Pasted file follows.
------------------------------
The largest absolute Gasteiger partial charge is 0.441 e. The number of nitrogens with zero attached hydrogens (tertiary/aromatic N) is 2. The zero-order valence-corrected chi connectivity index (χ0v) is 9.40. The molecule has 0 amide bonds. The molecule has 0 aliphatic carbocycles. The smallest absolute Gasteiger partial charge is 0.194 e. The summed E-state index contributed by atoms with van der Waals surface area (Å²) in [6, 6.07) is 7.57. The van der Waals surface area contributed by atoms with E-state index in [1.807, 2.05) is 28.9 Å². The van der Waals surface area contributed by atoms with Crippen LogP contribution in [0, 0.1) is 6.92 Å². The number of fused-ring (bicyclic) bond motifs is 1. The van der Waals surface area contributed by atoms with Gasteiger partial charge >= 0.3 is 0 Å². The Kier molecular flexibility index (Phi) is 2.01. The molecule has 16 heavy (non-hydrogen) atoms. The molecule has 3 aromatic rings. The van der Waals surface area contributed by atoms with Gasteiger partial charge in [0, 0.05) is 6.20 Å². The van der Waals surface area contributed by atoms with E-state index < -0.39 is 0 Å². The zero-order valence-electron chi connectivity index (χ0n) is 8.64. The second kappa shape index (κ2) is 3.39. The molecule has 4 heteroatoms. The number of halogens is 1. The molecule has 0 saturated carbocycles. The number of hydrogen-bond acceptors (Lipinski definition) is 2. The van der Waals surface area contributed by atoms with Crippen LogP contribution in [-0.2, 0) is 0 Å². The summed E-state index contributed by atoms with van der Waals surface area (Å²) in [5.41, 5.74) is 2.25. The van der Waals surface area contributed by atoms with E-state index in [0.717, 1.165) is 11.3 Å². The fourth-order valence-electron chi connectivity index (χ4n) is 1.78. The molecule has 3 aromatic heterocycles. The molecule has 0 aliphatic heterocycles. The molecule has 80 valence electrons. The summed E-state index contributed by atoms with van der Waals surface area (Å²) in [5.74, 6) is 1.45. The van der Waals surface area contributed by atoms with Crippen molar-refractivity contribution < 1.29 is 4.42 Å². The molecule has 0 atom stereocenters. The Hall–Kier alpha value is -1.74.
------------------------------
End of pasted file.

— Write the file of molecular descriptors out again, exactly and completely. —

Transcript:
The largest absolute Gasteiger partial charge is 0.441 e. The number of nitrogens with zero attached hydrogens (tertiary/aromatic N) is 2. The zero-order valence-corrected chi connectivity index (χ0v) is 9.40. The molecule has 0 amide bonds. The molecule has 0 aliphatic carbocycles. The smallest absolute Gasteiger partial charge is 0.194 e. The summed E-state index contributed by atoms with van der Waals surface area (Å²) in [6, 6.07) is 7.57. The van der Waals surface area contributed by atoms with E-state index in [1.807, 2.05) is 28.9 Å². The van der Waals surface area contributed by atoms with Crippen LogP contribution in [0, 0.1) is 6.92 Å². The number of fused-ring (bicyclic) bond motifs is 1. The van der Waals surface area contributed by atoms with Gasteiger partial charge >= 0.3 is 0 Å². The Kier molecular flexibility index (Phi) is 2.01. The molecule has 16 heavy (non-hydrogen) atoms. The molecule has 3 aromatic rings. The van der Waals surface area contributed by atoms with Gasteiger partial charge in [0, 0.05) is 6.20 Å². The van der Waals surface area contributed by atoms with E-state index < -0.39 is 0 Å². The zero-order valence-electron chi connectivity index (χ0n) is 8.64. The second kappa shape index (κ2) is 3.39. The molecule has 4 heteroatoms. The number of halogens is 1. The molecule has 0 saturated carbocycles. The number of hydrogen-bond acceptors (Lipinski definition) is 2. The van der Waals surface area contributed by atoms with Crippen LogP contribution in [-0.2, 0) is 0 Å². The summed E-state index contributed by atoms with van der Waals surface area (Å²) in [5.41, 5.74) is 2.25. The van der Waals surface area contributed by atoms with E-state index in [0.717, 1.165) is 11.3 Å². The fourth-order valence-electron chi connectivity index (χ4n) is 1.78. The molecule has 3 aromatic heterocycles. The molecule has 0 aliphatic heterocycles. The molecule has 80 valence electrons. The summed E-state index contributed by atoms with van der Waals surface area (Å²) in [5.74, 6) is 1.45. The van der Waals surface area contributed by atoms with Crippen molar-refractivity contribution < 1.29 is 4.42 Å². The molecule has 0 atom stereocenters. The Hall–Kier alpha value is -1.74.